When the legislature does not move as quickly as it should, it is worth remembering that even without changes to current law our courts offer powerful tools for protecting children and enforcing accountability. For example, ORS 163.545 is a relatively short statute defining second-degree child neglect. This is criminal law but when it is invoked it also opens the legal door to civil actions.

The holidays are here. This is always a busy time of year, with parties, shopping and the numerous obligations we all have to friends and family. At such a hectic time it is especially important to keep safety – particularly child safety – in mind.

Regular readers will know that I have long been an enthusiastic supporter of SafeKids and the work it does here in Oregon and around the world. The organization has published a very useful guide to holiday safety (see link below), and I urge everyone to take a few minutes to look at it.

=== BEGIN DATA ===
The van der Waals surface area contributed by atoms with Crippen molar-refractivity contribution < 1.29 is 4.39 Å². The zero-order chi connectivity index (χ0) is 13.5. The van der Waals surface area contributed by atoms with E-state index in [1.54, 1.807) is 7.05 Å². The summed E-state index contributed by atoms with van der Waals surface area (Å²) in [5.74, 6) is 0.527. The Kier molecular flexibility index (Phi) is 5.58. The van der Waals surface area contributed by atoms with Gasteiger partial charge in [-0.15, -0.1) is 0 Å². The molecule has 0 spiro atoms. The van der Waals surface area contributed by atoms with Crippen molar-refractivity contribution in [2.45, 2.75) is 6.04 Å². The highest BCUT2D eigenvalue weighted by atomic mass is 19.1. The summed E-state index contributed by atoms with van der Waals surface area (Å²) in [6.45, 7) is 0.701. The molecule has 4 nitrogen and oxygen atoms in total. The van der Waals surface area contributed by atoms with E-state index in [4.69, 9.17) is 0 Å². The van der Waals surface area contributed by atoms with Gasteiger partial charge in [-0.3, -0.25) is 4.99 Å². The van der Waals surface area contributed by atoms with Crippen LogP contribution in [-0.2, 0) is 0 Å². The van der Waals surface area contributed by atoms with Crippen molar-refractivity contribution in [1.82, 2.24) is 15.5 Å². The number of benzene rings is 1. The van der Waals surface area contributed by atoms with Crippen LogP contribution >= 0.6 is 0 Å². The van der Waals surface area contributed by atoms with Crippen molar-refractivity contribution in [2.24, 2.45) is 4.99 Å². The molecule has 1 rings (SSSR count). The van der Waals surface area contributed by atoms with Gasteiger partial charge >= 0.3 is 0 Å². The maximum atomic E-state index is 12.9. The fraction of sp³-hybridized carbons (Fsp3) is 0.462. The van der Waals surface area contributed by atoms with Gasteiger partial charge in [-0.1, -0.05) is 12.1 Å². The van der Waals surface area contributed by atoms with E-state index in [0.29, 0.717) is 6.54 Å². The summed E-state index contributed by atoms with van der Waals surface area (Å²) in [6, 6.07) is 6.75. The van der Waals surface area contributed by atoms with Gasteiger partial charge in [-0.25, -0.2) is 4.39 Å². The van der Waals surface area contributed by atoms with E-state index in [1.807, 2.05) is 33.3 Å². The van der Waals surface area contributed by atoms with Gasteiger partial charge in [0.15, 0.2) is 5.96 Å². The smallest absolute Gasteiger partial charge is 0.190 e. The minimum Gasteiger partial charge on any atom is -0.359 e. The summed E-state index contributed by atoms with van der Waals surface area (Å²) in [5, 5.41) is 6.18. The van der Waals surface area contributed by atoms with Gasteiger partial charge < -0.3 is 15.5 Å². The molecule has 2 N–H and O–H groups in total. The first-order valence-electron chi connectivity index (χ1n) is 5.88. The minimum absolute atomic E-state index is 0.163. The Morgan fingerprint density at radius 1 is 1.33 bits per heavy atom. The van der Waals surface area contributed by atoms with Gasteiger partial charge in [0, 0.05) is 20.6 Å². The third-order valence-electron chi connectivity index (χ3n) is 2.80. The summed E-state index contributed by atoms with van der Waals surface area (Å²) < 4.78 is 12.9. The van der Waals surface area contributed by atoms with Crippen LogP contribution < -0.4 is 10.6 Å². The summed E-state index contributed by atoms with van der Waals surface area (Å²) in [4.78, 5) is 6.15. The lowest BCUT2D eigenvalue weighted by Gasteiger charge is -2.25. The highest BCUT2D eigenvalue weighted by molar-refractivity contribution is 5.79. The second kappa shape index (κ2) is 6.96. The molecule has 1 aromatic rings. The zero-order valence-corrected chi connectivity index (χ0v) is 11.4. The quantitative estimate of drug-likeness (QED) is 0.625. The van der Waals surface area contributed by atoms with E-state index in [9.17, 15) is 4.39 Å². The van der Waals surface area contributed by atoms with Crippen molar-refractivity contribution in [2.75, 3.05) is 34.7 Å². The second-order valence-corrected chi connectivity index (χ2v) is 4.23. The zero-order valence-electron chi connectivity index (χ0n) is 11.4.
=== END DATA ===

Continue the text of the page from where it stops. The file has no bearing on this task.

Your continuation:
Few of the items on the SafeKids list are unique to the holiday season. The list focuses on things like ensuring that smaller children are in proper infant or booster seats and bigger kids are wearing their seat belts, remaining vigilant at all times when behind the wheel and, at home, placing hot foods on the stovetop’s rear burners to prevent spills caused by children reaching out.

For the second time in as many months an infant has died in an Oregon day care facility. More shockingly, this latest tragedy took place “at a Southwest Portland day care previously cited three times for illegally watching children without a license,” The Oregonian reports.